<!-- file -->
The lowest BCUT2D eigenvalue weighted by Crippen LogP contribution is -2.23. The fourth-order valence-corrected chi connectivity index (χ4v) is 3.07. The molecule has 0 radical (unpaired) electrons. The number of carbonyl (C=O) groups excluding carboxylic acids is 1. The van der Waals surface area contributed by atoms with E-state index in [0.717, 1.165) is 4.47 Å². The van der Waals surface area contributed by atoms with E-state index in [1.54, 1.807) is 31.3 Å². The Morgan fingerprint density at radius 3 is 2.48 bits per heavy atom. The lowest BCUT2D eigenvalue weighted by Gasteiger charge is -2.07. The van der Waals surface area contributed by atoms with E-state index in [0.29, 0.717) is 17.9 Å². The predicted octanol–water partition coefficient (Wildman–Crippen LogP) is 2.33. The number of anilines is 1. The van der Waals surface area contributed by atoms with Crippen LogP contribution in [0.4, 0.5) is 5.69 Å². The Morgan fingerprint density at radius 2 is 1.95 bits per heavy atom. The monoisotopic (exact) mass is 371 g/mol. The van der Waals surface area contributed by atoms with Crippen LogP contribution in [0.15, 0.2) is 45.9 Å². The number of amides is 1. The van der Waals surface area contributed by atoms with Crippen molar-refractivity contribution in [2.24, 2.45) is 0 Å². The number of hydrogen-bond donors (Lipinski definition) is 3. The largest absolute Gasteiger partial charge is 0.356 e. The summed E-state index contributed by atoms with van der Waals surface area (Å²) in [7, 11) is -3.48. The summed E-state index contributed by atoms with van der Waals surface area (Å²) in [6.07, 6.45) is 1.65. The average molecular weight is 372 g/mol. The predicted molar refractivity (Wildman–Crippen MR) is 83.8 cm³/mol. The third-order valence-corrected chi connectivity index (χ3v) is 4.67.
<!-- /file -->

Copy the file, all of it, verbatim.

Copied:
The lowest BCUT2D eigenvalue weighted by Crippen LogP contribution is -2.23. The fourth-order valence-corrected chi connectivity index (χ4v) is 3.07. The molecule has 0 radical (unpaired) electrons. The number of carbonyl (C=O) groups excluding carboxylic acids is 1. The van der Waals surface area contributed by atoms with E-state index in [0.717, 1.165) is 4.47 Å². The van der Waals surface area contributed by atoms with E-state index in [1.54, 1.807) is 31.3 Å². The Morgan fingerprint density at radius 3 is 2.48 bits per heavy atom. The lowest BCUT2D eigenvalue weighted by Gasteiger charge is -2.07. The van der Waals surface area contributed by atoms with E-state index in [0.29, 0.717) is 17.9 Å². The predicted octanol–water partition coefficient (Wildman–Crippen LogP) is 2.33. The number of anilines is 1. The van der Waals surface area contributed by atoms with Crippen LogP contribution in [0.4, 0.5) is 5.69 Å². The Morgan fingerprint density at radius 2 is 1.95 bits per heavy atom. The monoisotopic (exact) mass is 371 g/mol. The van der Waals surface area contributed by atoms with Crippen LogP contribution in [0.15, 0.2) is 45.9 Å². The number of amides is 1. The van der Waals surface area contributed by atoms with Crippen molar-refractivity contribution in [2.24, 2.45) is 0 Å². The number of hydrogen-bond donors (Lipinski definition) is 3. The largest absolute Gasteiger partial charge is 0.356 e. The summed E-state index contributed by atoms with van der Waals surface area (Å²) in [7, 11) is -3.48. The summed E-state index contributed by atoms with van der Waals surface area (Å²) in [6.07, 6.45) is 1.65. The average molecular weight is 372 g/mol. The predicted molar refractivity (Wildman–Crippen MR) is 83.8 cm³/mol. The third-order valence-corrected chi connectivity index (χ3v) is 4.67.